However, parenchymal enzyme release during HMP did not show significant differences between HMP100 and HMP20 but was only increased after complete withdrawal of hypothermic aeration (HMP0).
Secretion of endothelin was investigated as indicator for vascular endothelial stress during prolonged HMP. Interestingly, the lowest levels were found upon HMP0. Complete oxygenation of the perfusate similarly prevented a rise in endothelin secretion, but equilibration with room air promoted a massive boost of perfusate endothelin levels, which was significant compared with both the other groups.
Maximal vascular resistance during HMP was also affected by the extent of hypothermic oxygenation. While it remained comparably low in the HMP100 as well as the HMP0 groups, a significant rise in vascular resistance was observed in the HMP20 group.
Liver integrity upon postischemic reperfusion
Hepatic enzyme release upon reperfusion
Parenchymal integrity of the grafts after ischemic preservation was evaluated by the assessment of hepatic enzyme leakage upon reperfusion. A notable release of the cytosolic ALT into the perfusate was seen after anoxic HMP and was taken as a general parameter of hepatocellular injury (Fig. 1, upper panel).
Hypothermic machine perfusion with oxygenation significantly reduced these alterations to less than ¼ in the HMP100 group while lesser protection was conferred by HMP20.
Quite a similar pattern was observed with regard to the release of LDH (Fig. 1, lower panel). Again, machine-perfused livers showed lesser enzyme leakage in inverse correlation to the extent of oxygenation during preceding HMP.
The impact of oxygen free radicals on tissue integrity was approximated by fluorimetric detection of LPO in deproteinized liver homogenates.
Actually, it was observed that tissue LPO at the end of reperfusion was similar in the groups HMP0 and HMP20 (23.3 ± 6.3 and 24.1 ± 6.2 nmol/mg, respectively), while significantly lower values were measured in the HMP100 group (9.9 ± 1.8 nmol/mg; P < 0.05 vs. HMP20 and HMP0).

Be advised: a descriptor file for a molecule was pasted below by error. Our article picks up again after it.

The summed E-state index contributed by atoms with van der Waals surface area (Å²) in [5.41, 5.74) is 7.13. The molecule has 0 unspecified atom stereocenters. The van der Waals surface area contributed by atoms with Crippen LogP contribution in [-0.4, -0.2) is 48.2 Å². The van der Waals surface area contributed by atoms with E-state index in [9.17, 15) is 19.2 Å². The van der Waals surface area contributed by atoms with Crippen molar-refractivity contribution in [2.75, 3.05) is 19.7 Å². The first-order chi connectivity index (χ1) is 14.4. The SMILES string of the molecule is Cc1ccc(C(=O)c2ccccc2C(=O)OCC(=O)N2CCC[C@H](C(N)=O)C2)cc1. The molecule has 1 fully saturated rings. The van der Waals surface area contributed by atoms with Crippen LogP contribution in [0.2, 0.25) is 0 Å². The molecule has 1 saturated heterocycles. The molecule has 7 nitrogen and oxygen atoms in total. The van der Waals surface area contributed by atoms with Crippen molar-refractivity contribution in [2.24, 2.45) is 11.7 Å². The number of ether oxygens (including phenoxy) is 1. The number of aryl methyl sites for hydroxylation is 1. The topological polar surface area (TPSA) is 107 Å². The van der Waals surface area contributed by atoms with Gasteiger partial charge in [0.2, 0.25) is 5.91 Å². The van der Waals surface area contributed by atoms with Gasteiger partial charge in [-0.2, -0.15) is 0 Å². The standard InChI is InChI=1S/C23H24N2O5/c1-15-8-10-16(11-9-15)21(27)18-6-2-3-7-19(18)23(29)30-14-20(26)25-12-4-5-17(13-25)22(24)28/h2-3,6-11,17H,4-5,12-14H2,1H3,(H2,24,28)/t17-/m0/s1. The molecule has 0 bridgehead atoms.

Hepatic functional recovery
In parallel to the lowering of parenchymal enzyme release, 100% oxygenation significantly improved functional recovery of the livers as evaluated by hepatocellular excretory function (Fig. 2). Hepatic bile production during warm reperfusion was approximately threefold increased in the HMP100 group compared with any other preservation protocol.
No significant differences were observed between the groups concerning hepatic oxygen extraction, which amounted to an average of 1.8 ± 0.2, 1.6 ± 0.1 and 1.6 ± 0.1 μmol/g/min in the HMP100, HMP20 and HMP0 group respectively (NS).
Total vascular resistance during normothermic reperfusion was only slightly affected by the modalities of the preceding HMP protocol. While a tendency towards elevated values was seen in the HMP0 group, this difference was not statistically significant: 0.189 ± 0.019 vs. 0.184 ± 0.026 vs. 0.243 ± 0.020 mmHg·min/ml; HMP100 vs. HMP20 vs. HMP0, respectively).
Activation of the AMP-activated protein kinase (AMPK) following liver preservation and reperfusion was investigated by immunodetection of the phosphorylation state of AMPKα (Fig. 3). While phosphorylation of AMPK was found to be significantly depressed as compared with baseline values in the groups HMP0 and HMP20, complete normalization of AMPK phosphorylation occurred upon machine preservation with 100% oxygenation.
Concordant signal activation was disclosed with regard to the phosphorylation of protein kinase A (PKA), a putative upstream regulator of AMPK.
While over 50% reduction of PKA phosphorylation was observed after HMP0, oxygenation during HMP gradually normalized signal activation of PKA, reaching baseline values in the HMP100 group (Fig. 4).
The present results indicate that the efficiency of hypothermic machine perfusion to preserve functional and structural liver integrity may be markedly increased by additional aeration of the perfusate during preservation. Therefore, it is of interest that the positive impact of oxygen was dose related and most successful preservation can be achieved by equilibrating the preservation solution with maximal oxygen concentration instead of room air.
As the advantages of HMP are most clearly seen in organs from marginal donors , we have used a model of non-heart-beating donation, representing a particularly important pool of organs attracting increasing attention [6,17].
Organ donation after cardiac arrest is particularly prone to formation of microthrombi and aggregating erythrocytes within the vascular system, impeding successful flush out upon harvest . The benefit of machine perfusion preservation may hence relate to a progressive and better microcirculatory equilibration of the graft tissue with the preservation fluid. Ongoing perfusion after harvest gradually compensates for uneven perfusion of the tissue during initial flush out and eliminates regions of reduced protection because of incomplete equilibration with preservation solution.